Dr. Lidtke's Remarks (George C. Trachtenberg, MS, DPM)
I am not sure what Dr. Trachtenberg means by "all the research." All the research is available at ncbi.nlm.nih.gov/pubmed
I am a clinician and a researcher. As a researcher, I use the scientific method to establish a finding at the 95% confidence level that the finding is true. At Rush University, we do NIH-sponsored level of research and publish in journals that have a high impact factor where the editors and reviewers make sure our methodology and conclusions are correct.
So, as a researcher, I can tell you that wearing the Flex OA shoe does decrease the loads on the medial compartment of the knee around 20%. As a scientist, I cannot tell you the mechanism of action as of yet. This is the current area of research we are working on. As a clinician, I must decide what treatment is best for each of my patients individually based on the available information.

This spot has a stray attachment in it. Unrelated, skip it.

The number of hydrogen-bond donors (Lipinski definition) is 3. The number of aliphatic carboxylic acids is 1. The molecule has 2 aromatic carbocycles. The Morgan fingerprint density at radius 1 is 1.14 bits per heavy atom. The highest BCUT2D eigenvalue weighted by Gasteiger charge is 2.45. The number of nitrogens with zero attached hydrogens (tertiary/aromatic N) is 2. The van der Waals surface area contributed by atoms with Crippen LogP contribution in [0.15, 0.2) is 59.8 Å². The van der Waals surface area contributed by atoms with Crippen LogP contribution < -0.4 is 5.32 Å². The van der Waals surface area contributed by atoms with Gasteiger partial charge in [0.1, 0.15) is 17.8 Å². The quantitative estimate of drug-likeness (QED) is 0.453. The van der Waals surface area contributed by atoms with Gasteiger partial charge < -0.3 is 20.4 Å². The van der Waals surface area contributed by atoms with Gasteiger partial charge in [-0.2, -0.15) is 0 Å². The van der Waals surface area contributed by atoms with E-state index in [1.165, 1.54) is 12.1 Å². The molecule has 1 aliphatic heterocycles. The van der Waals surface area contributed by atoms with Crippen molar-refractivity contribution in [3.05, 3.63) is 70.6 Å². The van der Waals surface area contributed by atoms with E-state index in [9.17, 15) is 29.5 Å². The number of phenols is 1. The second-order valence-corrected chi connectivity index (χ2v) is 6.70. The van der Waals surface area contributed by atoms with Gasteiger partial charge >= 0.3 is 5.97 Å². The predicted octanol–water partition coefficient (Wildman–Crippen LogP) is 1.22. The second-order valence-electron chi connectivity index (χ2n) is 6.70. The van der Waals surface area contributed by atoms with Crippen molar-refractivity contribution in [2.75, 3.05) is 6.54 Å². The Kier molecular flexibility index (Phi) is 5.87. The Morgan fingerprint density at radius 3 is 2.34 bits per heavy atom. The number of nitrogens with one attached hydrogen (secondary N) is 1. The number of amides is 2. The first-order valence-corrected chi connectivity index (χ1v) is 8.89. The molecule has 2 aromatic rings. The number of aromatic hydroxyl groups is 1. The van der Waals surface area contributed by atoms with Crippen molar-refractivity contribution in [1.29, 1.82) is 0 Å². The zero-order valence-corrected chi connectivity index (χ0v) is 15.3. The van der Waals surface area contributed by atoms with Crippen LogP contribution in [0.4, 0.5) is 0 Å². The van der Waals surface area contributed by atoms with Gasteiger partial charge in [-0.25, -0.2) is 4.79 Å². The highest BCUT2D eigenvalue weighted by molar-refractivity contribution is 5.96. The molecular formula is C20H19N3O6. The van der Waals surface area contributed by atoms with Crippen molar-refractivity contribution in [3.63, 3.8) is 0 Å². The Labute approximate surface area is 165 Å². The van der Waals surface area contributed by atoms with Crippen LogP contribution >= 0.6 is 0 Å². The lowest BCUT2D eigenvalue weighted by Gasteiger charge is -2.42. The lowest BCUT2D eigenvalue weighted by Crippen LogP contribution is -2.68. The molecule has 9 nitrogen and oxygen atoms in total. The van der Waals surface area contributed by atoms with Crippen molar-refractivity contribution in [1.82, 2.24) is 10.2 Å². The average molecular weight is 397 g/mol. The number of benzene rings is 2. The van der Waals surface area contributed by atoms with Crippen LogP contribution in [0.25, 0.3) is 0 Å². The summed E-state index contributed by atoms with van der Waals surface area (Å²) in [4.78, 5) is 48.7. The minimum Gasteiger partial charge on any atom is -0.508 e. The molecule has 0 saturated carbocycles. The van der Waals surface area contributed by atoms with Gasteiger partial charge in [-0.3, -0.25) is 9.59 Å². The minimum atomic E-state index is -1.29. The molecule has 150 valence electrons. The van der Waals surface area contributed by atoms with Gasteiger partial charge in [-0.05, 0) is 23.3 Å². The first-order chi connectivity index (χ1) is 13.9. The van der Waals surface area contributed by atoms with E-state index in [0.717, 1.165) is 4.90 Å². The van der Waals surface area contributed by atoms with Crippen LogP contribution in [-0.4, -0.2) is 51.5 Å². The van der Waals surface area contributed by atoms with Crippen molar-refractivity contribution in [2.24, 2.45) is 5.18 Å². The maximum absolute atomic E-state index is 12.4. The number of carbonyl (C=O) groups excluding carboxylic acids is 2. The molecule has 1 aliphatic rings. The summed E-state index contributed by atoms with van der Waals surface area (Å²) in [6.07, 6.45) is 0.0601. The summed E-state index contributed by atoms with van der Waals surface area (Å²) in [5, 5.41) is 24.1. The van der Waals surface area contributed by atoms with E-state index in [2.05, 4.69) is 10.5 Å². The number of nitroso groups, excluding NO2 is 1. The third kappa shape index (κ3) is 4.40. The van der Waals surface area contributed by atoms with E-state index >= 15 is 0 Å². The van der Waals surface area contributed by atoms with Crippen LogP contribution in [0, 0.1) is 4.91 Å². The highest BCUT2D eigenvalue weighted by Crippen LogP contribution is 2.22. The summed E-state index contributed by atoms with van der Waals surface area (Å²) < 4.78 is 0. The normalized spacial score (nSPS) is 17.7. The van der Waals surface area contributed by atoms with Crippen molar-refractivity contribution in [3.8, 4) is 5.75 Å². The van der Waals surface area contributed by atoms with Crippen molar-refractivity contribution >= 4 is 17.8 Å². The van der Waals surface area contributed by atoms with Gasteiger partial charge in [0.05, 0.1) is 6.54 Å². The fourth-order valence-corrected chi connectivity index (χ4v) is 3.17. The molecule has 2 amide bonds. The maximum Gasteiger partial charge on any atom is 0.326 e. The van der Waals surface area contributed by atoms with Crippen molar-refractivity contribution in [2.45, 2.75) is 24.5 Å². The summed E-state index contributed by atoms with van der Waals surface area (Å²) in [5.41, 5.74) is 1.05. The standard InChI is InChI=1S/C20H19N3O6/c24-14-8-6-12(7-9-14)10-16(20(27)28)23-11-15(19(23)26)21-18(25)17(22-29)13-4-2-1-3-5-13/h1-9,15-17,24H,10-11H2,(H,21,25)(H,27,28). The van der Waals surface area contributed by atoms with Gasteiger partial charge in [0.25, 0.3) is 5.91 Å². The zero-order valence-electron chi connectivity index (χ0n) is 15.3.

The conservation of energy theorem is probably not the correct analogy for cell destruction in osteoarthritis as much of the external energy of gait is taken up into joint motion and internal muscular contraction and has not been proven to be an acceptable biomarker for osteoarthritis. The external knee adduction moment has been shown to be a good biomarker for knee OA and is dependent on the magnitude and orientation of the ground reaction force vector.
While the magnitude of the ground reaction force is dependent on the body mass and gravity (not easily altered), the direction of the vector can be altered. The observed gait with the Flex OA shoe demonstrates that the ground reaction force vector functions closer to the instantaneous center of rotation of the knee joint thereby reducing the lever arm that is causing the greater moment of force to load the medial compartment of the knee.
Roy H. Lidtke, DPM, Chicago, IL, Roy.Lidtke@dmu.edu
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